BSI researchers receive funding for research relevant for finding new antibiotics to treat superbugs

Researchers at the Biomolecular Sciences Institute are investigating novel drug target and screening technology for new antibiotics, to help address the global crisis of superbugs that are resistant to available antimicrobial medicines.

Image BSI Director Dr. Yuk-Ching Tse-Dinh will receive $1.3M over the next four years to investigate the structure, mechanism, interactions and regulation of bacterial topoisomerase I, a validated target for discovery of novel antibacterial compounds on her renewed R01 entitled “Control of DNA Topology". The proposed work is of timely relevance for the development of new antibacterial therapy to combat the global health problem of multi-drug resistant bacterial pathogens.

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ImageBSI faculty member, Dr. Fenfei Leng will use his 2 year, $470K award, "Targeting transcription-coupled DNA supercoiling for discovering antibiotics against bacterial DNA gyrase", to develop novel high throughput screening assays to discover new classes of antibiotics from the millions of compounds found in small molecule libraries to fight this urgent public health threat.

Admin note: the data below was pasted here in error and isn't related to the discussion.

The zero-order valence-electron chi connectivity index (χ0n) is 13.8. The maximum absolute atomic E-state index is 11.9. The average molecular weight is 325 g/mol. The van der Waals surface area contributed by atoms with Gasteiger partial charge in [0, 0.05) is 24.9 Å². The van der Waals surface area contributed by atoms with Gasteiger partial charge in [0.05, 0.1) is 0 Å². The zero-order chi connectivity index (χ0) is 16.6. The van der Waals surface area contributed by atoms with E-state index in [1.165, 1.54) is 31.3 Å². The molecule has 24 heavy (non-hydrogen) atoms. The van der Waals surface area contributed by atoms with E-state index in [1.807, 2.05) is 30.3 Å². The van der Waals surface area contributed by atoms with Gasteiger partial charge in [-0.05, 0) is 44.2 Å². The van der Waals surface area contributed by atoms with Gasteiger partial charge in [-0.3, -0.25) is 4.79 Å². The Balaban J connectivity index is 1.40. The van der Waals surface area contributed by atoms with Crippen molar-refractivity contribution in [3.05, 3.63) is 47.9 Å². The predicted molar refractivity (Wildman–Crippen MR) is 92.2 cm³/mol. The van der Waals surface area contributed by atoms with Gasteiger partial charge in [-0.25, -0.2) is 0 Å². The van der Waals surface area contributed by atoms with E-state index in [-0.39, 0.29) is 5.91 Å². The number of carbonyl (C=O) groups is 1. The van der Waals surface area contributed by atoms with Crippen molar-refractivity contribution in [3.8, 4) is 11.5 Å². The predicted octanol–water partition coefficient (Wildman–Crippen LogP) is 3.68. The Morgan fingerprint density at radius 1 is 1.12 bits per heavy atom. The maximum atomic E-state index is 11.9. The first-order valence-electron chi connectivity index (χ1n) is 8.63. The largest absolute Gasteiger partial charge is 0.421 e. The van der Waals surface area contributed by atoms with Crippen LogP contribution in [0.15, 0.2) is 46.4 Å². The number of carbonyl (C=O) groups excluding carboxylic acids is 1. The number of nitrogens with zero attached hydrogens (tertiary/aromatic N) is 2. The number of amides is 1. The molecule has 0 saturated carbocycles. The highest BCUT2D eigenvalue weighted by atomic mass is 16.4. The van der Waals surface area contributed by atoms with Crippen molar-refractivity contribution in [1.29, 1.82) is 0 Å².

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Drs. Tse-Dinh and Leng have collaboratively published their studies in the Journal of Medicinal Chemistry and Biophysical Chemistry Journal. Together they hope their research will lead to new drug discoveries to help fight the growing crisis posed by drug-resistant bacteria.